Spanish teenager Carlos Alcaraz fulfilled his potential as a future Grand Slam champion and world number one by beating Casper Ruud in the US Open final to achieve both feats.
Alcaraz won 6-4 2-6 7-6 (7-1) 6-3 in his first major final.
The 19-year-old is the youngest men’s Grand Slam champion since Rafael Nadal won the French Open in 2005.
Ruud, 23, would have become the new world number one if he had won, but has now lost both of his two major finals.
Instead it is Alcaraz who replaces Russia’s Daniil Medvedev at the top, becoming the first teenager to climb to the summit in the 49-year history of the ATP rankings.
After hitting a routine forehand long on his first championship point, Alcaraz took his second with a service winner out wide and instantly fell flat on his back in celebration.
Alcaraz, who saved two set points in the third which would have put Ruud ahead, ran up to his team in the stands and danced with them in a huddle, before returning to his seat where he was crying at the same time as smiling.
“This is something which I dreamt of since I was a kid, being number one in the world and a champion of a Grand Slam,” said Alcaraz, who saved a match point against Jannik Sinner in the last eight to reach his first major semi-final.
“It is something I have worked very hard for. It is really, really special.”
The first of many for Alcaraz?
Alcaraz, with his powerful hitting and supreme athleticism, has long been tipped for greatness.
Since being identified as a potential superstar aged 11, he has developed under the guidance of former world number one Juan Carlos Ferrero and taken his game to new levels this season.
Now Alcaraz has made his breakthrough on one of the biggest stages in the sport.
Over the past fortnight he has shown his talent and heart to win over legions of new fans, demonstrating why he is considered by many as the player best placed to replace Nadal, Novak Djokovic and Roger Federer at the top of the men’s game in the coming years.
Alcaraz was the youngest Grand Slam men’s finalist since Nadal won the 2005 French Open and the youngest US Open men’s finalist since Pete Sampras won here in 1990.
Generally, over the course of a near three-and-a-half hour win over fifth seed Ruud, he looked unburdened by the weight of history.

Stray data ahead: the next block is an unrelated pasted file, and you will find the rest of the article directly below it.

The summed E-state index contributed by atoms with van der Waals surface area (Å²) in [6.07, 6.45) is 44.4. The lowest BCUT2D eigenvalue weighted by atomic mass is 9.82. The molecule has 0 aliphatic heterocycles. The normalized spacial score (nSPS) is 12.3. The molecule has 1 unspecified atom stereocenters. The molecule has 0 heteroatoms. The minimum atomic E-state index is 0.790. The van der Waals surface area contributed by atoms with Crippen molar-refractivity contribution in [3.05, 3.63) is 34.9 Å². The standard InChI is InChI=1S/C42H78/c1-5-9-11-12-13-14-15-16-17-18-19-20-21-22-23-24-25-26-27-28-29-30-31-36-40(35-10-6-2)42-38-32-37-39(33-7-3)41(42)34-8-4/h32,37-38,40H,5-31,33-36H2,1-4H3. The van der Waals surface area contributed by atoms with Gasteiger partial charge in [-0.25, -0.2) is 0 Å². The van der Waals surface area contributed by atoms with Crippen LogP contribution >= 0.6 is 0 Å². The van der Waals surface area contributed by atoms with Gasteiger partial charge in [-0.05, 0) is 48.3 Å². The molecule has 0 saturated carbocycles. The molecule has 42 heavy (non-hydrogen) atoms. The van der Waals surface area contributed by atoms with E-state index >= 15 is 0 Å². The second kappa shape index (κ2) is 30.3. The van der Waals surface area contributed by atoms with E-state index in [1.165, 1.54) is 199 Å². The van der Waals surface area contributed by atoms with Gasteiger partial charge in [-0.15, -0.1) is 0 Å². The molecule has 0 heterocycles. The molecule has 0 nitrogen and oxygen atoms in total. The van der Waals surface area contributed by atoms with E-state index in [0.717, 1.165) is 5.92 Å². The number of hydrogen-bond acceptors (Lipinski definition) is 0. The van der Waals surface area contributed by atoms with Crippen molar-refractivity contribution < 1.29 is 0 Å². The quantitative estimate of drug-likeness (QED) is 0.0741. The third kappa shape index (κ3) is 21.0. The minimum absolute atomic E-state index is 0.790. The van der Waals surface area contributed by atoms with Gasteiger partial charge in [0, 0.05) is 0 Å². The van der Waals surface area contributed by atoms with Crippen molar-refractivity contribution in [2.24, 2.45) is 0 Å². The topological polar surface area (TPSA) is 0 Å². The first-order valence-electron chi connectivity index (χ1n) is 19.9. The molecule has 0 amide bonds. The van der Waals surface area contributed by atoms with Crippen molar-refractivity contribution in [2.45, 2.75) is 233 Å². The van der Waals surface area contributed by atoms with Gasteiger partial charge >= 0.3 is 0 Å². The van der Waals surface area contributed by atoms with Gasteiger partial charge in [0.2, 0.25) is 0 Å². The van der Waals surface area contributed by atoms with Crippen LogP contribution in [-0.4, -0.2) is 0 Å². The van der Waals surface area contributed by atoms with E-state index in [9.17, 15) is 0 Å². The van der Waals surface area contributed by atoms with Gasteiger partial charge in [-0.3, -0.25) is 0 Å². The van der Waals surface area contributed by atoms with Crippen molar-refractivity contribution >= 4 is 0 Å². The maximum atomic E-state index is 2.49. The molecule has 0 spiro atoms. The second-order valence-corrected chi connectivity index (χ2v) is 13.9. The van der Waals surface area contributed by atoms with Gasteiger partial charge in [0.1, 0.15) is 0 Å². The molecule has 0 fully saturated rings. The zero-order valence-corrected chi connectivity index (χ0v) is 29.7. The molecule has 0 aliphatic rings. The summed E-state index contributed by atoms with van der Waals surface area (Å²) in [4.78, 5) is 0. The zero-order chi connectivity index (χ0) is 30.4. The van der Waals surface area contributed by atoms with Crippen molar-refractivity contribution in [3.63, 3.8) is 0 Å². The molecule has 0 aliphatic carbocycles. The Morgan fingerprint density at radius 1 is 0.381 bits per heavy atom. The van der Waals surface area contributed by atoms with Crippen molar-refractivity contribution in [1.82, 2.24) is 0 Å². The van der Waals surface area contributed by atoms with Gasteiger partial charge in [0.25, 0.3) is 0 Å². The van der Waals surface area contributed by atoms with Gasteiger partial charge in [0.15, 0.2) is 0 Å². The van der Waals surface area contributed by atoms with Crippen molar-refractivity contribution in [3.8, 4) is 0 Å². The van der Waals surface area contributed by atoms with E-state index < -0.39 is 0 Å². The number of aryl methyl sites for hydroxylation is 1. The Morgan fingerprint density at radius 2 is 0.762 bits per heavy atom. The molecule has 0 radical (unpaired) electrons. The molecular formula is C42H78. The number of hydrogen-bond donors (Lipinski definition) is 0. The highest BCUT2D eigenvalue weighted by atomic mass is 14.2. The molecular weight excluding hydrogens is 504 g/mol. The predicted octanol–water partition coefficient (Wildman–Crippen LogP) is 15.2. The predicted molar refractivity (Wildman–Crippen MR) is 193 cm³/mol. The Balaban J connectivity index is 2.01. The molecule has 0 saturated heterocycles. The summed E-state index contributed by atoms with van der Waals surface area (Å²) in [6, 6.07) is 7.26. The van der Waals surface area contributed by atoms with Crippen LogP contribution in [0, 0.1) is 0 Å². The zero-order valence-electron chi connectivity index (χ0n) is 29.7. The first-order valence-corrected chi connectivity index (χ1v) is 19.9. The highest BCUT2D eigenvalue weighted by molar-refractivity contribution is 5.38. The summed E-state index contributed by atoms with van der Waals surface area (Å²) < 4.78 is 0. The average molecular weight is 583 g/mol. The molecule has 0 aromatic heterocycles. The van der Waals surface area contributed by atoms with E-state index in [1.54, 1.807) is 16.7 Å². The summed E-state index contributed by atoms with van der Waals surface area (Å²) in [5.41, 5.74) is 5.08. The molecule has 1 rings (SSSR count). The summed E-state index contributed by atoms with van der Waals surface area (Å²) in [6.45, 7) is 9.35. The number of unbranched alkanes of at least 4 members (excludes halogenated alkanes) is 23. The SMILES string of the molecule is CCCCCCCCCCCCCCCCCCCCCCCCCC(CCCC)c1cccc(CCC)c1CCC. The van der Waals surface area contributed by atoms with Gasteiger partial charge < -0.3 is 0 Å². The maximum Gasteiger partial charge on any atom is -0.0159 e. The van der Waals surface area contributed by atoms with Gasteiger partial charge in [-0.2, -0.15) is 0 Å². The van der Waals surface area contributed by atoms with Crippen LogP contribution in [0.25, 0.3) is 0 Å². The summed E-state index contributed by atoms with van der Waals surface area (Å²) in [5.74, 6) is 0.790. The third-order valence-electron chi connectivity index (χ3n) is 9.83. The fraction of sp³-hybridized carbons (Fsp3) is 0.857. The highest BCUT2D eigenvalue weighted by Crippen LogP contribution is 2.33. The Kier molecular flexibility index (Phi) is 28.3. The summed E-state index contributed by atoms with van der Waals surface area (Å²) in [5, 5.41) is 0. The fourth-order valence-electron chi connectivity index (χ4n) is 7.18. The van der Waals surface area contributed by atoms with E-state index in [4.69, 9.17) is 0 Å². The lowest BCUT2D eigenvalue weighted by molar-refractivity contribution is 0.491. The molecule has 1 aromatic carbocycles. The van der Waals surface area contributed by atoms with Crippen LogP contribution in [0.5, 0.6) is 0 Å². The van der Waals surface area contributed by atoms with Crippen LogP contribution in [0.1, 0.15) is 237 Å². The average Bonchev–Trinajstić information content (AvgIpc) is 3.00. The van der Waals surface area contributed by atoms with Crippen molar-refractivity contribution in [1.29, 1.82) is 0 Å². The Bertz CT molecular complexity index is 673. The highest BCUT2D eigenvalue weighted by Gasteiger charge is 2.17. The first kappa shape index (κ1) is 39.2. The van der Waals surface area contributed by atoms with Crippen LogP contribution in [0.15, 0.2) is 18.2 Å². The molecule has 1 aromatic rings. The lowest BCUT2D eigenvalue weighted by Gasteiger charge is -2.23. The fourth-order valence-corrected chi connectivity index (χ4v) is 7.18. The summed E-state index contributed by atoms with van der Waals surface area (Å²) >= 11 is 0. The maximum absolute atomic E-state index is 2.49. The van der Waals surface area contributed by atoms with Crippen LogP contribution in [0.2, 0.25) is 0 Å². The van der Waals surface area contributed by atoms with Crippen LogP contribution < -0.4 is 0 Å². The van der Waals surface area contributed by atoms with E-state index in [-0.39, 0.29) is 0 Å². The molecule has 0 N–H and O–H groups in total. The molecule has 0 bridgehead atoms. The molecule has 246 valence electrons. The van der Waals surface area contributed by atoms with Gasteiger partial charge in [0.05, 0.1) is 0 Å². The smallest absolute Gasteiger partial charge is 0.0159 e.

The pair played to a high level throughout an engrossing match, with Alcaraz playing the bigger points better in front of a 24,000 crowd largely supporting the Spaniard.
A single early break proved the difference in the first set, giving a strong platform to Alcaraz – who had won his previous 21 matches at a major after taking the first set.
After showing signs of frustration as Ruud levelled the match, Alcaraz had to show fight in the third set.
Alcaraz – who had won three epic five-setters in a row to reach the final – looked to be lacking energy on certain shots, but Ruud could not capitalise fully as his opponent stopped him going ahead.
That provided the Spaniard with the impetus to eventually dominate the fourth set, breaking for a 4-2 lead and showing steel to see out victory.
Ruud misses another major – if unexpected – chance
While Alcaraz had already been hyped for several years, Ruud’s progression has been much steadier and attracted far less attention.
The 23-year-old reached a first Grand Slam final at the French Open earlier this year, but was outclassed there by Nadal in a one-sided defeat.
Ruud’s strength as a clay-courter is also illustrated by the fact he has won eight of his nine career titles on the surface and few would have expected him to make such a deep run on the hard courts at Flushing Meadows.
A 65-1 outsider at the start of the tournament, he even admitted himself he had not expected to reach the final.
But the new world number two has an excellent all-round game and proved in New York, in addition to runs to the Miami final in April and the Montreal semi-finals last month, he can be a force on the surface.
Ruud showed that as he fought back to push Alcaraz, but was left to rue his failure to capitalise when he was beginning to get on top in the latter stages of the third set.
“You can say that was the set that maybe decided the match,” said Ruud. “He played aggressively and well on those two set points.
“I played a horrible tie-break, unfortunately too many mistakes. I guess I couldn’t get those set points out of my head. It was unfortunate.”
Teenage male Grand Slam champions were not an unusual sight in the 1980s. Mats Wilander, Michael Chang and Boris Becker all won their first major title at the age of 17.
But since 1990, as the game has become more physical, winning seven best-of-five-set matches over two weeks as a teenager has been beyond everyone bar Rafael Nadal and now Carlos Alcaraz.
What is so intimidating for the rest of the world is that Alcaraz appears already to be virtually the complete player, even though his coach Juan Carlos Ferrero thinks he has reached just 60% of his potential.
He has lightening quick feet, power, touch, stamina and the self-belief that can turn matches at their pivotal moments. If that is not enough, he also looks to be a natural serve-volleyer.
Or, as his fellow Spaniard Nadal once memorably put it, the 19-year-old has “all the ingredients to make a great salad”.